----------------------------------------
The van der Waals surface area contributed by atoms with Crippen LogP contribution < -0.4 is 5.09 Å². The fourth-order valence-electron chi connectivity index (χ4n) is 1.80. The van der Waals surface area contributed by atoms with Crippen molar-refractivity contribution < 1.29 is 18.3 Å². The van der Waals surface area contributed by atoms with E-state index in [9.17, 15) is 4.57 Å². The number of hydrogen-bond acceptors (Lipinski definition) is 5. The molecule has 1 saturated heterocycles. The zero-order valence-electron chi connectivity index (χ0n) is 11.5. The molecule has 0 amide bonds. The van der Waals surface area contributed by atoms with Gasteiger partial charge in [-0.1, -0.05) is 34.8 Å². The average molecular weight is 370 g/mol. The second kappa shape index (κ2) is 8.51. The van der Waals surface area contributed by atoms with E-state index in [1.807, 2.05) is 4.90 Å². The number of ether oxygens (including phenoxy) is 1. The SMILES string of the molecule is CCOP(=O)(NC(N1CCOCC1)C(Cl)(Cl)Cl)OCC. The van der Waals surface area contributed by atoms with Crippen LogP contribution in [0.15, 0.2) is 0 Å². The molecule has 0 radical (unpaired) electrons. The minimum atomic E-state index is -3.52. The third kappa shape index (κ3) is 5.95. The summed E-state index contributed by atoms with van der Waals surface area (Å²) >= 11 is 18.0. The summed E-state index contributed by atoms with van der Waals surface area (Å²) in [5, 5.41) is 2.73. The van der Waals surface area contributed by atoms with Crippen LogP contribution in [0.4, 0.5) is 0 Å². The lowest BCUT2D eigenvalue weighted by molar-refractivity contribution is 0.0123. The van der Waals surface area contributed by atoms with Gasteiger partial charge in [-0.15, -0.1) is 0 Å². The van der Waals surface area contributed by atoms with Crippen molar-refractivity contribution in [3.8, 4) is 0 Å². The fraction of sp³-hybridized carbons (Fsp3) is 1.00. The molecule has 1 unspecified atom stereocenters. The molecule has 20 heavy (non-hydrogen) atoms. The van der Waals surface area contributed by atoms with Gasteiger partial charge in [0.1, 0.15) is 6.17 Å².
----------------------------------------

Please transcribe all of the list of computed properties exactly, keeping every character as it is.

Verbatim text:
The van der Waals surface area contributed by atoms with Crippen LogP contribution < -0.4 is 5.09 Å². The fourth-order valence-electron chi connectivity index (χ4n) is 1.80. The van der Waals surface area contributed by atoms with Crippen molar-refractivity contribution < 1.29 is 18.3 Å². The van der Waals surface area contributed by atoms with E-state index in [9.17, 15) is 4.57 Å². The number of hydrogen-bond acceptors (Lipinski definition) is 5. The molecule has 1 saturated heterocycles. The zero-order valence-electron chi connectivity index (χ0n) is 11.5. The molecule has 0 amide bonds. The van der Waals surface area contributed by atoms with Gasteiger partial charge in [-0.1, -0.05) is 34.8 Å². The average molecular weight is 370 g/mol. The second kappa shape index (κ2) is 8.51. The van der Waals surface area contributed by atoms with E-state index in [1.807, 2.05) is 4.90 Å². The number of ether oxygens (including phenoxy) is 1. The SMILES string of the molecule is CCOP(=O)(NC(N1CCOCC1)C(Cl)(Cl)Cl)OCC. The van der Waals surface area contributed by atoms with Crippen LogP contribution in [0.15, 0.2) is 0 Å². The molecule has 0 radical (unpaired) electrons. The minimum atomic E-state index is -3.52. The third kappa shape index (κ3) is 5.95. The summed E-state index contributed by atoms with van der Waals surface area (Å²) >= 11 is 18.0. The summed E-state index contributed by atoms with van der Waals surface area (Å²) in [5, 5.41) is 2.73. The van der Waals surface area contributed by atoms with Crippen LogP contribution in [0.4, 0.5) is 0 Å². The lowest BCUT2D eigenvalue weighted by molar-refractivity contribution is 0.0123. The van der Waals surface area contributed by atoms with Gasteiger partial charge in [-0.15, -0.1) is 0 Å². The van der Waals surface area contributed by atoms with Crippen molar-refractivity contribution in [3.8, 4) is 0 Å². The fraction of sp³-hybridized carbons (Fsp3) is 1.00. The molecule has 1 unspecified atom stereocenters. The molecule has 20 heavy (non-hydrogen) atoms. The van der Waals surface area contributed by atoms with Gasteiger partial charge in [0.1, 0.15) is 6.17 Å².